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The platform we want

Guilherme Rego*

The visit of the Chief Executive of Macao to Portugal restarts work on rapprochement with Portuguese-speaking countries. It also represents an opportunity to gain credit within the European Union and to promote the Greater Bay Area – unknown in international markets, but fundamental for China’s development and influence.

The reunion, three months after opening to the world, also demonstrates the political will to make up for lost time as soon as possible – which is extremely positive. But the pandemic, despite having ended, raised a series of questions in terms of Macau’s galloping integration into China; and whether it respects their autonomy. In three years, the local population witnessed the deconstruction of a decades-old political and economic model, and all the changes point to a rapprochement with China, and not with the world – despite not restricting it.

For those looking from the outside, this context conditions relationships. This week, before the arrival of the Chief Executive to Portugal, the Portuguese media echoed the concerns of the people and local politicians regarding the National Security Law and the Portuguese exodus. Once again, it only reveals the impact that this trip has, and the responsibility of the delegation to clarify the issues that cool relations with Lusophony and the EU.

Ho Iat Seng must not pass between the raindrops, otherwise the silence will speak louder, and the accusations around the RAEs will gain strength. Macau’s future depends on its ability to counter arguments that paint a scenario of loss of freedoms, as this dictates China’s relations with the world. The path is long and difficult, especially due to the distancing that the pandemic has brought. The discourse of “secular friendship” and “deepening relationships” gains dimension in this displacement, but it only becomes real when there are actions in this direction at the domestic level.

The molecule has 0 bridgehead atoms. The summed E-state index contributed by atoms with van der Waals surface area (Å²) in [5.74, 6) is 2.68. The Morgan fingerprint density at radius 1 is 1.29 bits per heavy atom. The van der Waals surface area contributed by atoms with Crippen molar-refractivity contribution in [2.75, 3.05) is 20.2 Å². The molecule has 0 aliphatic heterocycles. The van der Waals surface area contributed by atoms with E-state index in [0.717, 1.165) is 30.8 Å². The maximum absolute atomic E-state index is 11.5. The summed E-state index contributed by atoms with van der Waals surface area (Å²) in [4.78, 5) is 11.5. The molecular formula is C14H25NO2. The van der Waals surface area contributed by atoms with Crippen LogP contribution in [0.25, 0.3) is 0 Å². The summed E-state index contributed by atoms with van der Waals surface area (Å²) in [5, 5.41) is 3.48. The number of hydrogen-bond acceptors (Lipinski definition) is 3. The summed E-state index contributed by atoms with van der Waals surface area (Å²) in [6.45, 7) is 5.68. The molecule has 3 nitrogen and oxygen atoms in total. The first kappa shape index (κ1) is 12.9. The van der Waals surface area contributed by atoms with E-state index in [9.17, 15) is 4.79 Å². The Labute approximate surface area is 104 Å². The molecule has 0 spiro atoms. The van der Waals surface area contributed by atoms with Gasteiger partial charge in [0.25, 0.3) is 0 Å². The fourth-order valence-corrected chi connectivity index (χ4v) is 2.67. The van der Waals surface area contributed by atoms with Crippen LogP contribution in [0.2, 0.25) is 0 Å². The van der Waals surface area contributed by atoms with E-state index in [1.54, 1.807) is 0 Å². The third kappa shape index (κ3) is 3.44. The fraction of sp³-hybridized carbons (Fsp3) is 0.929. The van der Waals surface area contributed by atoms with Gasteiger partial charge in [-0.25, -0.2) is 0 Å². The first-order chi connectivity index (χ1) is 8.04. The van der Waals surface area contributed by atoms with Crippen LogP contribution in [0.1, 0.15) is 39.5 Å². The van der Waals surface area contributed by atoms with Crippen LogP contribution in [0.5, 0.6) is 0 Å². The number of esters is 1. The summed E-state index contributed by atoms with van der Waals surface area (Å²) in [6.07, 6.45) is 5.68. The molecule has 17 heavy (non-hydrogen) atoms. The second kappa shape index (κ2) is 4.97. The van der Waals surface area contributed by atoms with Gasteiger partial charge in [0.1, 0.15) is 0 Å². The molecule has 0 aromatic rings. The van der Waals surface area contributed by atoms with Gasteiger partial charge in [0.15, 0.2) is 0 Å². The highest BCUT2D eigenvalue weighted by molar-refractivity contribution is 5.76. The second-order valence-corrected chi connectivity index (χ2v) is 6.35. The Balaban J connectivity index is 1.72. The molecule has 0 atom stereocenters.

To begin with, creating conditions to bring in Portuguese talent is proof of good faith. Macao’s multicultural component maintains its individualism and relevance to China. I agree with António Trindade when he says that the platform is “little used”. We are just at the beginning of the new Macau. But anyone who thinks that the fight against prejudice does not involve a strong presence of the Portuguese-speaking community in the MSAR is mistaken. The reality is that 2.3 percent of Portuguese speakers is a poor showcase for what the Region wants and should be in the future.

*Executive Director of PLATAFORMA

This post is also available in: Português 繁體中文

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Generalist media, focusing on the relationship between Portuguese-speaking countries and China.

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